Members of the Congressional Black Caucus made a silent but strong statement during President Donald Trump's State of the Union address on Tuesday, wearing African kente cloth to protest disparaging remarks the president made about African nations.
CBC Chairman Rep. Cedric Richmond (D-La.) explained at a Tuesday press conference that while some members of the caucus would skip the address, others would stare “racism, bigotry, inequality, and injustice in the face” by attending the president's speech.
Many of our members attended the #SOTU to stare racism in the face. Both those who attended & those who didn't wore Kente cloth to protest @realDonaldTrump’s “shithole” comments about #Africa & #Haiti & to stand in solidarity w/ Africans & people of African descent worldwide. pic.twitter.com/YodkFhnTKp
— Black Caucus (@OfficialCBC) January 31, 2018
Kente is a famous African textile originating from Ghana in West Africa:
— Rep. Bobby Scott (@BobbyScott) January 31, 2018
CBC members donned scarfs, ties, and bowties made of kente in protest of the president disparaging African nations as “sh*thole” countries:
The circus has just begun, I mean welcome to the House Mr. (so-called) President pic.twitter.com/ohTn2uSE4W
— Hakeem Jeffries (@RepJeffries) January 31, 2018
“There is nothing promising about President Trump's ability to read a speech from a teleprompter,” Richmond said in a statement after the address.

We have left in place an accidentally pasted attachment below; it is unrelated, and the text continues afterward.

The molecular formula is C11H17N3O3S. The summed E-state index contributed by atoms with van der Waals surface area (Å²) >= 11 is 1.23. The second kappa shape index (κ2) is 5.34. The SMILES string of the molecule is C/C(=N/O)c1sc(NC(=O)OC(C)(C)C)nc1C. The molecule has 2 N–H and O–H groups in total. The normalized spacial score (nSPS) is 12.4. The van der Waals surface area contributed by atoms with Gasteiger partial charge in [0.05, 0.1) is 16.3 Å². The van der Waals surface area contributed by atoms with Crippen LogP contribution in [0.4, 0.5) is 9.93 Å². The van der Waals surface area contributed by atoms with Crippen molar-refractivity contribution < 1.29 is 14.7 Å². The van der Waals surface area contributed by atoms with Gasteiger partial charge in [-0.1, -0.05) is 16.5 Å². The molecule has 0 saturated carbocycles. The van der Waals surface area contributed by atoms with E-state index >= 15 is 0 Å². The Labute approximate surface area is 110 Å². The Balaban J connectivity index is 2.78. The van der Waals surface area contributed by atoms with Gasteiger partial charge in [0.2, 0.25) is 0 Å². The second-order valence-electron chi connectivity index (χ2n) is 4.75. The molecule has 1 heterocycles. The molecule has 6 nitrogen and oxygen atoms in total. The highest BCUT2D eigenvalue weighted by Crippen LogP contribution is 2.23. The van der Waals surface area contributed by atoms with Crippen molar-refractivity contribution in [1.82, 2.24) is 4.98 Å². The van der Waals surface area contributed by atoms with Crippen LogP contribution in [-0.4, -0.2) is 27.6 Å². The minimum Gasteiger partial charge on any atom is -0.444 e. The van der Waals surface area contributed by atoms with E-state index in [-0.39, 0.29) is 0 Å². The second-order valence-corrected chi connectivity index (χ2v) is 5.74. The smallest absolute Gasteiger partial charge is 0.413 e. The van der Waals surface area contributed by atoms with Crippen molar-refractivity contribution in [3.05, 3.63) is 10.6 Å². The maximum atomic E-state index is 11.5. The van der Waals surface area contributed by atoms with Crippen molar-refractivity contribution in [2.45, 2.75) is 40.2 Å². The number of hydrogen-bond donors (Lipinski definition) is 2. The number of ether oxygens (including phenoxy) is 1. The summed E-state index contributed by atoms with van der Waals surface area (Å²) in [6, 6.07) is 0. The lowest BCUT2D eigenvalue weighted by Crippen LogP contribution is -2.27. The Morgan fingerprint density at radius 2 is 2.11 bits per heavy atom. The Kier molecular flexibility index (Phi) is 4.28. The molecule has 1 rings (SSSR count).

Richmond also took aim at Trump's claim that black unemployment has fallen because of the actions of his administration:
"Every action taken by him over the past year has been destructive for poor, working-class, and middle-class communities throughout this country, as well as communities of color. He said nothing tonight that wipes that slate clean.
He boasts about a booming economy, but it is not something he can take credit for. Much like the money he inherited from his father to start his business, President Trump inherited a growing economy from President Obama. The low black unemployment rate he boasted about has been falling for eight years and has only changed by 1 percent since he took office. In addition, while the black unemployment rate is at an historic low, it is still double the rate of white unemployment and doesn't take into account the fact that African-Americans are disproportionately underemployed and underpaid."
“The Congressional Black Caucus can now answer the question he posed to the African-American community in 2016 with 100 percent certainty: African-Americans have a lot to lose under the Trump Administration, and we have lost a lot already, especially when it comes to his justice, voting rights, education, housing, and health care policies,” Richmond said.
“President Trump is still who we thought he was, and we won't be fooled by this speech.”